• Botman and Kumar (2006) revisit this issue and find that the gains from such tax reforms are smaller in a small economy than in a large one like the United States. In a small economy, the long-term benefits are less pronounced—with about 1 percentage point less gain in potential output than for a large economy. This is because the increase in investment is not as marked, owing to a smaller reduction in real interest rates as the increase in savings in the small economy has a small effect on world savings. However, savings in this economy increase by more, leading to a larger increase in the current account balance.

The benefits of tax reform, as well as its spillover effects depend on several factors.

  • First, if consumers have a longer planning horizon, the decline in initial consumption is smaller, as optimizing agents capitalize on their anticipation of lower corporate income taxation and therefore higher future returns on investment. The counterpart of this result is that saving does increase by more in the medium term. However, overall investment increases by less in this case even though savings increase much more in the long term with longer planning horizons.

  • Second, a more elastic labor supply implies more distortionary labor income taxation and therefore smaller benefits from shifting the tax burden from capital to labor. The benefits are particularly muted for the smaller economy. If all consumers optimize and have access to financial markets, the results move in the same direction as for an extension of the planning horizon, although to a much smaller degree.

  • Third, a lower intertemporal elasticity of substitution has a substantial effect on the benefits of tax reform, particularly for the large economy. Following the increase in national savings, the current account turns positive, and trade deficits are needed to stabilize the current account in the long term. As a result, interest rates need to decline to stimulate higher consumption and mitigate the increase in saving. If consumers are less responsive to changes in the real interest rate, it needs to decline by more to induce the required increase in consumption. This then stimulates capital accumulation and significantly larger long-term output gains. The effect in the small economy is much more muted, given smaller effects on the world real interest rate.

  • Fourth, imposing a Cobb-Douglas production function implies greater substitutability between capital and labor compared with the baseline and therefore a stronger response of investment and somewhat larger decline in labor effort following this policy change. This again implies substantially larger long-term output gains in the larger economy. In the smaller economy, the effects are less marked as the increased after-tax return of capital interacts with the decline in the real interest rate.

  • Finally, higher markups reduce the distortionary effects of dividend taxation, as a larger share falls on rents rather than capital accumulation. As a result, the benefits of tax reform are somewhat smaller for both economies.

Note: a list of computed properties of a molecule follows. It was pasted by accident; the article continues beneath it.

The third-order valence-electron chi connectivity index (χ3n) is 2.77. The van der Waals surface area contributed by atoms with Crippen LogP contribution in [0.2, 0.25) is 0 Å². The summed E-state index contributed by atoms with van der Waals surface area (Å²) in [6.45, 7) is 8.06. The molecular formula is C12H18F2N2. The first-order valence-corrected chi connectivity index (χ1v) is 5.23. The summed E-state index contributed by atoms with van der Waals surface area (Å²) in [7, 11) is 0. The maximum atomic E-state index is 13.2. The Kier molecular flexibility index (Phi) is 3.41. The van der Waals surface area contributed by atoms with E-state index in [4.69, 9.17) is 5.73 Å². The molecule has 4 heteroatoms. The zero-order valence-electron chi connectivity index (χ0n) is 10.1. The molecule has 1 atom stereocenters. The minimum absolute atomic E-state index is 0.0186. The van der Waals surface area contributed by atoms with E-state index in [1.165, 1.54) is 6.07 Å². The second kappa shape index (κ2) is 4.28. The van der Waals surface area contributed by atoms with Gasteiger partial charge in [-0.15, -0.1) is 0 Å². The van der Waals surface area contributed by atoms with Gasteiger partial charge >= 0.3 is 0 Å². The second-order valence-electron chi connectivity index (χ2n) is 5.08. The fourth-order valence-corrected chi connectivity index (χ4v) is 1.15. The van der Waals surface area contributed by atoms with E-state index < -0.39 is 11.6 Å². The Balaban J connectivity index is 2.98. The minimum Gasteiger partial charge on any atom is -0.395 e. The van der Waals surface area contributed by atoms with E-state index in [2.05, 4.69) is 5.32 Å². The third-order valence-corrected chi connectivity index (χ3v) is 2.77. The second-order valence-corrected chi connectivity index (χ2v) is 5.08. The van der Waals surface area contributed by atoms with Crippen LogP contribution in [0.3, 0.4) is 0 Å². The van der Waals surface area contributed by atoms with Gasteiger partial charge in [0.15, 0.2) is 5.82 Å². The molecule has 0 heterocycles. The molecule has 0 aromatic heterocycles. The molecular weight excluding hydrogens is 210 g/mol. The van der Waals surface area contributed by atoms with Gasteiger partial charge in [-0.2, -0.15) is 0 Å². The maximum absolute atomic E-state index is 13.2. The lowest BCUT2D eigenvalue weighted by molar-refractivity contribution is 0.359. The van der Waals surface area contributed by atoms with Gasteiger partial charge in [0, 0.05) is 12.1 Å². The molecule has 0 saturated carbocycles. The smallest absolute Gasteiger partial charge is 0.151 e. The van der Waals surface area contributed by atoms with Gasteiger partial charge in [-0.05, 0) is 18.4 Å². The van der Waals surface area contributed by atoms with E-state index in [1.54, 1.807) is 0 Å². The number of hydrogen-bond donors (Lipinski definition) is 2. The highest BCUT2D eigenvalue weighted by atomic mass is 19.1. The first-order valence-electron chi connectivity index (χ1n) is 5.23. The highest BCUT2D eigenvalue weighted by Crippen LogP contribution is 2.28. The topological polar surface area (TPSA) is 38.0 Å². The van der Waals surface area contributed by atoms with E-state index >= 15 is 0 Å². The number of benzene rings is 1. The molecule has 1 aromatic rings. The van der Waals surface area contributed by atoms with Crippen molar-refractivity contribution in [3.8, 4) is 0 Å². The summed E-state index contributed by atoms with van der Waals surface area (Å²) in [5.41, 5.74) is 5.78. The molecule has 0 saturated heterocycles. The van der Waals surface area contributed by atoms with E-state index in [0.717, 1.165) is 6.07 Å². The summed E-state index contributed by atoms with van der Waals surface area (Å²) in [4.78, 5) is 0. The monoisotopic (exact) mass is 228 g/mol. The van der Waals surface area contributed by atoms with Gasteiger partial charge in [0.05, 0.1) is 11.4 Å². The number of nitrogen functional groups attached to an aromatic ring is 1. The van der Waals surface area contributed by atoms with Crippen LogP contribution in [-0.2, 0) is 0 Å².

D. The Effects of Privatizing Retirement Saving

GFM has also been used to explore the macroeconomic effects of partially privatizing saving for retirement, which could be implemented through either a compulsory or a voluntary program. Given the rising concerns about the solvency of the publicly funded pension plans and adverse demographics, such schemes have been proposed or are under consideration in a variety of industrial and emerging market countries, including the United States and the Czech Republic. This issue was explored in Bayoumi, Botman, and Kumar (2005) for the U.S. and in Botman and Kumar (2006) for a large and representative small open economy.

The simulations suggest a significant increase in federal deficits and debt over several decades if personal retirement accounts (PRAs) were to be introduced in the United States. As payroll contributions are diverted from the Social Security system to PRAs, government revenue declines markedly. As a result, government debt starts rising quickly and reaches a peak when the benefit payments from PRAs start, and as they do so, “traditional” Social Security payments decline by a corresponding amount, which allows government deficits and debts to begin to decline. Nonetheless, in the long run, government debt still exceeds the baseline by 50 percentage points of GDP.

The simulations for the U.S. assume compulsory saving for retirement, as in the Administration’s proposals for introducing PRAs. As a result, private saving through PRAs offsets government dissaving and there is no impact on national saving. Real interest rates are virtually unchanged and there is little effect on investment. Hence, there is no significant impact on GDP, national saving, and financial markets from privatizing retirement saving in a compulsory manner. However, it should be emphasized that these results follow from the stipulation that workers cannot borrow against accumulated savings held in their PRAs. In this case, a shift from government to private saving does not affect perceived wealth, and there is no change in consumer behavior.